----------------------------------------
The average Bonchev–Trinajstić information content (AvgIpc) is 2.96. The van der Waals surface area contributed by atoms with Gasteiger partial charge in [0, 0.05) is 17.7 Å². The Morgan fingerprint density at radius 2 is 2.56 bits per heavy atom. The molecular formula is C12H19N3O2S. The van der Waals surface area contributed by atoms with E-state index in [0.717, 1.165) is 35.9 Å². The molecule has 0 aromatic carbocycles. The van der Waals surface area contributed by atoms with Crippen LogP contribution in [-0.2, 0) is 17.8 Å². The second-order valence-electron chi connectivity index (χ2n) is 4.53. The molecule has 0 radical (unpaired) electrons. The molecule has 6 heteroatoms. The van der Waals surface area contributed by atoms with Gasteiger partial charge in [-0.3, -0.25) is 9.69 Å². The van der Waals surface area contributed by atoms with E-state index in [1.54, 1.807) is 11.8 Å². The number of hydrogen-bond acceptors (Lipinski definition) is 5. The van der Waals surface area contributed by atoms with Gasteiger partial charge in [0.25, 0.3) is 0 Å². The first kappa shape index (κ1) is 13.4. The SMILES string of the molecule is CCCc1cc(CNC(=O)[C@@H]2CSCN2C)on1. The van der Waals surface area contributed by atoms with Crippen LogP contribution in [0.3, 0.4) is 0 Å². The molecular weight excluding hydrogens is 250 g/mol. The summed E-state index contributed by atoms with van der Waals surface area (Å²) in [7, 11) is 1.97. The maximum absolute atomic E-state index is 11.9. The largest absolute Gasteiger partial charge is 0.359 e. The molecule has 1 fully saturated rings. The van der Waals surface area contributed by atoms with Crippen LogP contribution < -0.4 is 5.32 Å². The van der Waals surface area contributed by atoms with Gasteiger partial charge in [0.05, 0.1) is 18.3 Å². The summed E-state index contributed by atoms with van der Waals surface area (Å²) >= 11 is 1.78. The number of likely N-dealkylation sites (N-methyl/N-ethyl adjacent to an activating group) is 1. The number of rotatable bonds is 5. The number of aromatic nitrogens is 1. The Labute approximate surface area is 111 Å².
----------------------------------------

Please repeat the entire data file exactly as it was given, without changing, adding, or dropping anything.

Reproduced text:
The average Bonchev–Trinajstić information content (AvgIpc) is 2.96. The van der Waals surface area contributed by atoms with Gasteiger partial charge in [0, 0.05) is 17.7 Å². The Morgan fingerprint density at radius 2 is 2.56 bits per heavy atom. The molecular formula is C12H19N3O2S. The van der Waals surface area contributed by atoms with E-state index in [0.717, 1.165) is 35.9 Å². The molecule has 0 aromatic carbocycles. The van der Waals surface area contributed by atoms with Crippen LogP contribution in [-0.2, 0) is 17.8 Å². The second-order valence-electron chi connectivity index (χ2n) is 4.53. The molecule has 0 radical (unpaired) electrons. The molecule has 6 heteroatoms. The van der Waals surface area contributed by atoms with Gasteiger partial charge in [-0.3, -0.25) is 9.69 Å². The van der Waals surface area contributed by atoms with E-state index in [1.54, 1.807) is 11.8 Å². The number of hydrogen-bond acceptors (Lipinski definition) is 5. The van der Waals surface area contributed by atoms with Gasteiger partial charge in [0.25, 0.3) is 0 Å². The first kappa shape index (κ1) is 13.4. The SMILES string of the molecule is CCCc1cc(CNC(=O)[C@@H]2CSCN2C)on1. The van der Waals surface area contributed by atoms with Crippen LogP contribution in [0.3, 0.4) is 0 Å². The molecular weight excluding hydrogens is 250 g/mol. The summed E-state index contributed by atoms with van der Waals surface area (Å²) in [7, 11) is 1.97. The maximum absolute atomic E-state index is 11.9. The largest absolute Gasteiger partial charge is 0.359 e. The molecule has 1 fully saturated rings. The van der Waals surface area contributed by atoms with Crippen LogP contribution < -0.4 is 5.32 Å². The van der Waals surface area contributed by atoms with Gasteiger partial charge in [0.05, 0.1) is 18.3 Å². The summed E-state index contributed by atoms with van der Waals surface area (Å²) >= 11 is 1.78. The number of likely N-dealkylation sites (N-methyl/N-ethyl adjacent to an activating group) is 1. The number of rotatable bonds is 5. The number of aromatic nitrogens is 1. The Labute approximate surface area is 111 Å².